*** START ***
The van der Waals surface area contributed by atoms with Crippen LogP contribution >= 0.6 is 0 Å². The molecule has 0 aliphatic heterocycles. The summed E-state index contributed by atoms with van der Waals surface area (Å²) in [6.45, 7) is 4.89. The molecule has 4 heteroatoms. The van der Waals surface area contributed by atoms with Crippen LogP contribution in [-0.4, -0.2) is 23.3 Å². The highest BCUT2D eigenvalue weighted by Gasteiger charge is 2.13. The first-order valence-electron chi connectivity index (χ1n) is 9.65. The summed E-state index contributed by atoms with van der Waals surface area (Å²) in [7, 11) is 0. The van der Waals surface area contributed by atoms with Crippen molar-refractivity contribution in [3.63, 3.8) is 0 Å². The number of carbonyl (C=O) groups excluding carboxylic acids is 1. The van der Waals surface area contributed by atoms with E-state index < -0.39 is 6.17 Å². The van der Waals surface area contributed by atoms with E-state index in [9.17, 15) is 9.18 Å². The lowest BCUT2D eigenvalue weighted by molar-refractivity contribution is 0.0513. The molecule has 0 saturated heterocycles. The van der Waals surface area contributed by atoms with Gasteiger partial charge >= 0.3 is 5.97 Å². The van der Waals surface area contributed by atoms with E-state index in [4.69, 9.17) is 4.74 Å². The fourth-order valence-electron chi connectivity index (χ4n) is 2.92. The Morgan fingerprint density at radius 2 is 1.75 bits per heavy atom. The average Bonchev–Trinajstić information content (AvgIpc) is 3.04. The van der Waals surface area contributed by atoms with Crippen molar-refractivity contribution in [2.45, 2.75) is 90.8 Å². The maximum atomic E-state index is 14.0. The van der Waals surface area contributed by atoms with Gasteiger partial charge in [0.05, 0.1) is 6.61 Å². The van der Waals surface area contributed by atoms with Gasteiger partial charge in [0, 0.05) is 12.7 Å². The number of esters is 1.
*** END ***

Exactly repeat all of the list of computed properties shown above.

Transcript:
The van der Waals surface area contributed by atoms with Crippen LogP contribution >= 0.6 is 0 Å². The molecule has 0 aliphatic heterocycles. The summed E-state index contributed by atoms with van der Waals surface area (Å²) in [6.45, 7) is 4.89. The molecule has 4 heteroatoms. The van der Waals surface area contributed by atoms with Crippen LogP contribution in [-0.4, -0.2) is 23.3 Å². The highest BCUT2D eigenvalue weighted by Gasteiger charge is 2.13. The first-order valence-electron chi connectivity index (χ1n) is 9.65. The summed E-state index contributed by atoms with van der Waals surface area (Å²) in [7, 11) is 0. The van der Waals surface area contributed by atoms with Crippen molar-refractivity contribution in [3.63, 3.8) is 0 Å². The number of carbonyl (C=O) groups excluding carboxylic acids is 1. The van der Waals surface area contributed by atoms with E-state index < -0.39 is 6.17 Å². The van der Waals surface area contributed by atoms with E-state index in [9.17, 15) is 9.18 Å². The lowest BCUT2D eigenvalue weighted by molar-refractivity contribution is 0.0513. The molecule has 0 saturated heterocycles. The van der Waals surface area contributed by atoms with Gasteiger partial charge >= 0.3 is 5.97 Å². The van der Waals surface area contributed by atoms with E-state index in [4.69, 9.17) is 4.74 Å². The fourth-order valence-electron chi connectivity index (χ4n) is 2.92. The Morgan fingerprint density at radius 2 is 1.75 bits per heavy atom. The average Bonchev–Trinajstić information content (AvgIpc) is 3.04. The van der Waals surface area contributed by atoms with Crippen molar-refractivity contribution in [2.45, 2.75) is 90.8 Å². The maximum atomic E-state index is 14.0. The van der Waals surface area contributed by atoms with Gasteiger partial charge in [0.05, 0.1) is 6.61 Å². The van der Waals surface area contributed by atoms with Gasteiger partial charge in [0, 0.05) is 12.7 Å². The number of esters is 1.